4.      What did you come to learn or affirm about the role of sports in our lives? There’s no doubt that sports, especially in a college town such as Tuscaloosa, can help people heal from emotional wounds. Winning football games didn’t bring any of those lives back that were taken by the storm, but in times of great trial, we search for things that make us feel normal again, if only momentarily. Everyone grieves in different ways. It was Elizabeth Kolbert who defined the five stages of grief—denial, anger, bargaining, depression and acceptance—and Freud labeled grief as “work.” But in Nick Saban’s worldview, the best way to conquer a horrible event is to regain equilibrium as quickly as possible. So to his players and to his town, he preached a gospel of resiliency, of rebounding and focusing on what lay directly ahead. The sadness may never go away, but grief, to Saban, doesn’t have to be incapacitating. The examples of this in sports are myriad. In 1990 Buster Douglass knocked out the seemingly indestructible Mike Tyson only weeks after his mother died. A few months after that, the underdog basketball team from Loyola Marymount made a remarkable run to the Elite Eight days after its best and most beloved player, Hank Gathers, collapsed in the practice gym and died.  The importance of Alabama football in rebuilding Tuscaloosa cannot be overstated. If nothing else, the resiliency of the 2011 team served as an apt metaphor for the entire town. 

5.      How did the natural disaster impact a city and state in a way that ordinary people found solace in their college football team? It gave everyone in the state a reason to look forward at the promise of the future, rather than stay focused on the nightmare of April 27. Alabama is more obsessed with college football than any other state. It annually generates the highest TV ratings for games and there is more betting on college football in Alabama (where it is illegal) than anywhere other than Las Vegas (where it is legal). The sport is a 365-day topic of discussion here. March Madness? Heck, that’s spring football practice. The NBA Finals in June? That’s when the debates really heat up over who the starting quarterback should be.  So Crimson Tide football gave people—especially residents of Tuscaloosa—something to point to in the future. To a person in the throes of grief, this is vitally important.

6.      How did the Crimson Tide find inspiration, strength, courage, and motivation from the resulting destruction of the tornado? One message—let’s play for Tuscaloosa—was repeated throughout the season by the players, the coaches and everyone associated with the Crimson Tide program. There was a powerful feeling that it was their sworn duty to bring happiness to a place that had been visited by so much horror. To me, it felt like the same kind of feeling that compels a parent to work tirelessly for his child, a feeling that in literature motivated Atticus Finch to defend the downtrodden and Achilles to protect and fight to the death for the honor of his cousin Patroclus. There was clearly something strong—unquantifiable but as tangible as a clenched jaw—that swirled and roiled inside of every Alabama player and coach. They had lived through the tornado and seen its terrifying aftereffects every single day. The tornado bonded the team and the town together in a fashion that was unprecedented in college football history. The storm was the ultimate motivation for the Tide.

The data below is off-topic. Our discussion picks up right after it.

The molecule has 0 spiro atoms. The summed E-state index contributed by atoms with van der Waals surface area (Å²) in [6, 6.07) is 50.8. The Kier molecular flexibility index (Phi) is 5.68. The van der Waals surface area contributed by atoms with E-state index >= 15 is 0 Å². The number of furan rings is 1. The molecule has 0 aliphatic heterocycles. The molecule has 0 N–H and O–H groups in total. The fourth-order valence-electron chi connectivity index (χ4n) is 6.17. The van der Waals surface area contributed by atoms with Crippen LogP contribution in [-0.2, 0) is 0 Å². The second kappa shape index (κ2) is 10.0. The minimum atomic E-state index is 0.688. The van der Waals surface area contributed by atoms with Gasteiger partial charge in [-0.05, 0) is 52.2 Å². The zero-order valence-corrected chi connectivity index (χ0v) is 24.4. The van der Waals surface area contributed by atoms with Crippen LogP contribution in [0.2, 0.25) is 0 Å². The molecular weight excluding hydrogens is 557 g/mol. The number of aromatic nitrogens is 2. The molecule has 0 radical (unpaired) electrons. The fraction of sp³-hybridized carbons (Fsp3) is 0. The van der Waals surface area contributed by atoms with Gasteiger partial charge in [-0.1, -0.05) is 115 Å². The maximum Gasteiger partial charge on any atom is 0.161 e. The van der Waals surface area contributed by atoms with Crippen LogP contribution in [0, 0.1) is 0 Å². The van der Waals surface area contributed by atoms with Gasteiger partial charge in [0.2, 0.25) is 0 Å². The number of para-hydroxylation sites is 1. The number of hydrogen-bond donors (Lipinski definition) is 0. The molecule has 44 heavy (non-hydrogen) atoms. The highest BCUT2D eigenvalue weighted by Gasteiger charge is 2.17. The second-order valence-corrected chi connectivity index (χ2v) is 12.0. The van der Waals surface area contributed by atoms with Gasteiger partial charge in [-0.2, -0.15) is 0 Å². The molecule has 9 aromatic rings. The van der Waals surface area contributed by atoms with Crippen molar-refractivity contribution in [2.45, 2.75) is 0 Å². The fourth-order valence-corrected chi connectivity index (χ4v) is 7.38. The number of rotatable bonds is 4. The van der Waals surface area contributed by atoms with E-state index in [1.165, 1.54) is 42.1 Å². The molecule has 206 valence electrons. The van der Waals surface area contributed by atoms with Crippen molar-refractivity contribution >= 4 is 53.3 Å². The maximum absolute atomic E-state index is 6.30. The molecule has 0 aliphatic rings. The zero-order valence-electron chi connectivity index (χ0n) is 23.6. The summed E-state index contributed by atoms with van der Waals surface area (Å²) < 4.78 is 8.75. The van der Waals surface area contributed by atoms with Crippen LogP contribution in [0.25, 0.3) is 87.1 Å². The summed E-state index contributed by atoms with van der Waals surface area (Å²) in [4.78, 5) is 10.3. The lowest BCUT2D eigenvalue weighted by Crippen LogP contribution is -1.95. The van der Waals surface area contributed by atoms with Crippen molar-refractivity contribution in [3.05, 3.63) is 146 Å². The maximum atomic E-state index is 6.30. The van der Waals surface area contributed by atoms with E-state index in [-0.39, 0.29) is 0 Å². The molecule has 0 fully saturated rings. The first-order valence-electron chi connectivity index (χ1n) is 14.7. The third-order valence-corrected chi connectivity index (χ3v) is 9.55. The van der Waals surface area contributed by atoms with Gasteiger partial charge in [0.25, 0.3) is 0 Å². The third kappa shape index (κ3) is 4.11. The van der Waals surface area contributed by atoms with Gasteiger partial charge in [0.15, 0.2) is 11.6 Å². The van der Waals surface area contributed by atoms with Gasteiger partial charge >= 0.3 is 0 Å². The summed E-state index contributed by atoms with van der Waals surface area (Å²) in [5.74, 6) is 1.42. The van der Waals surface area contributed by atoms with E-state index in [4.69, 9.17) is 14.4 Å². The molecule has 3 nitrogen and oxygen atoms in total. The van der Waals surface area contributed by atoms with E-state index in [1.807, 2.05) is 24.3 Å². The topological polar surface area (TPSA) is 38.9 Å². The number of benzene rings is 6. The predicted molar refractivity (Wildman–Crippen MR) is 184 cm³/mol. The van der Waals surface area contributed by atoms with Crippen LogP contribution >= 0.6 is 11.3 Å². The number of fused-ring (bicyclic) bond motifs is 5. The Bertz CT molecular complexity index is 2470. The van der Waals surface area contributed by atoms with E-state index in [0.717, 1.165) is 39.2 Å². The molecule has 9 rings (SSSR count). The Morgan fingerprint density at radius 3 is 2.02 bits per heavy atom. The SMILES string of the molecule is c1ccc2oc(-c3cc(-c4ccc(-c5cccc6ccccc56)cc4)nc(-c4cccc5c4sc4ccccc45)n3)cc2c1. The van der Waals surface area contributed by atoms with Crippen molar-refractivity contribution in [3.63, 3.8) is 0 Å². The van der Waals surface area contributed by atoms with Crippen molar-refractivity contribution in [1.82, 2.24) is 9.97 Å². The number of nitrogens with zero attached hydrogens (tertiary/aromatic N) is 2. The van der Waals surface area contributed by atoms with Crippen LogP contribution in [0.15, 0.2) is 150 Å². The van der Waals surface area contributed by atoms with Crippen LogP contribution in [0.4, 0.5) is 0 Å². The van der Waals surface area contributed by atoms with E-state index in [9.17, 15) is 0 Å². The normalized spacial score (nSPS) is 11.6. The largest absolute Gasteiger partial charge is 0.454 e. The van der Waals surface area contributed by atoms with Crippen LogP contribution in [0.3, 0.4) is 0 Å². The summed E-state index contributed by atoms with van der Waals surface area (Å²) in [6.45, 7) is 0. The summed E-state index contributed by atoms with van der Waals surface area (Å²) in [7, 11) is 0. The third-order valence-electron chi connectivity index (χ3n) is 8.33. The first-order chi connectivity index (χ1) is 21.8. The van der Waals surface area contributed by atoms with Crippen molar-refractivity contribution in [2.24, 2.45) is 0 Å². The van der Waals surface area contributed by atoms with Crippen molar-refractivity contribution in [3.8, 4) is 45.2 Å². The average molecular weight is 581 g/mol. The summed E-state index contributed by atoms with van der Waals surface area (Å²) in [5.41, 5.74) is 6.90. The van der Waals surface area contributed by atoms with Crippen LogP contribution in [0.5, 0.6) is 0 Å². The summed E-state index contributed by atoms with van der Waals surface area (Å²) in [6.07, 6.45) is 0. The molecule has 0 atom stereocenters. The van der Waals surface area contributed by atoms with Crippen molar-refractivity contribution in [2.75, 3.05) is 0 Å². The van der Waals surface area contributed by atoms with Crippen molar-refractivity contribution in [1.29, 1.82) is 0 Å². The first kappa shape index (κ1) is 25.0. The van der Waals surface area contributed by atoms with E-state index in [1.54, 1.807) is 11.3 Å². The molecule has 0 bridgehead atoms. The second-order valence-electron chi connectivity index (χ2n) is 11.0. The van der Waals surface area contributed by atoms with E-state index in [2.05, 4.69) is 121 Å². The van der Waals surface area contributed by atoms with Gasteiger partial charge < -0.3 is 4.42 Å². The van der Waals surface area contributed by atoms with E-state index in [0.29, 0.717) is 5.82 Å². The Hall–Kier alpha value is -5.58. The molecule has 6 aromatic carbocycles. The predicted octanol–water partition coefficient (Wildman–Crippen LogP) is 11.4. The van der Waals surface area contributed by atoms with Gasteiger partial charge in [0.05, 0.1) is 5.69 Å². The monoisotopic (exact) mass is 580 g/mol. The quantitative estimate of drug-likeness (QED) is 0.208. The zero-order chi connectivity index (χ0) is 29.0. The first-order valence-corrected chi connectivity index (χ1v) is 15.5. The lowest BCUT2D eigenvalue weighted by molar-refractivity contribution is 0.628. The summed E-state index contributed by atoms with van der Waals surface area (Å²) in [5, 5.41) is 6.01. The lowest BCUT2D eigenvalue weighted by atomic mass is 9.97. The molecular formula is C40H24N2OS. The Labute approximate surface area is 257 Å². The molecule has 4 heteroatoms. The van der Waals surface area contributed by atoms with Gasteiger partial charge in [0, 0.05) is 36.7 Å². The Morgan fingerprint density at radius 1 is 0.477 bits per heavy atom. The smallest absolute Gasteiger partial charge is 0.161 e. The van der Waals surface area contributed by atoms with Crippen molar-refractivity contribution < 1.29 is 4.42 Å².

7.      You had a chance to interview people who coached with and played for Nick Saban. What did you come to learn about the man who has led Alabama to three national championships in four years? The number one thing I learned was that the tornado changed him. His basic message to players and people radically altered after April 27th. He emphasized the importance of helping others, cherishing others. His wife, Terry, said that the days following the tornado were the first times that Nick had ever stopped thinking about football. He circle of friends grew. He softened—a little—in how he interacted with the media. He certainly did with me. When I went to talk to him after the storm, we were scheduled to chat for 20 minutes. The interview lasted well over an hour, which I’m willing to bet is the longest one-on-one interview he’s ever given to writer.  The former assistants I interviewed all shed light on his coaching genius and the secrets behind his program. I dig deep into the details of the day-to-day operations of the program that has been the college football’s most successful of the 21st century.  

8.      How would you handicap the 2014 college football season? Alabama must replace its starting quarterback, AJ McCarron. But the last two times the Tide has had a first year starter at QB under Saban—in 2009 and ‘11—Alabama won the national championship. This season you’ll see a classic Saban team: a dominating, big, physical defense and run-first, conservative offense. Despite losing their final two games last year, they’ll begin the season ranked in the top-five. What’s scary for the rest of the nation is that, from top to bottom, Saban has more talent on this roster than any he’s had in his eight years in Tuscaloosa.

Please note that Sports Illustrated is a client of Media Connect. Brian Feinblum’s views, opinions, and ideas expressed in this blog are his alone and not that of his employer, Media Connect, the nation’s largest book promoter. You can follow him on Twitter @theprexpert and email him at He feels more important when discussed in the third-person. This is copyrighted by BookMarketingBuzzBlog © 2014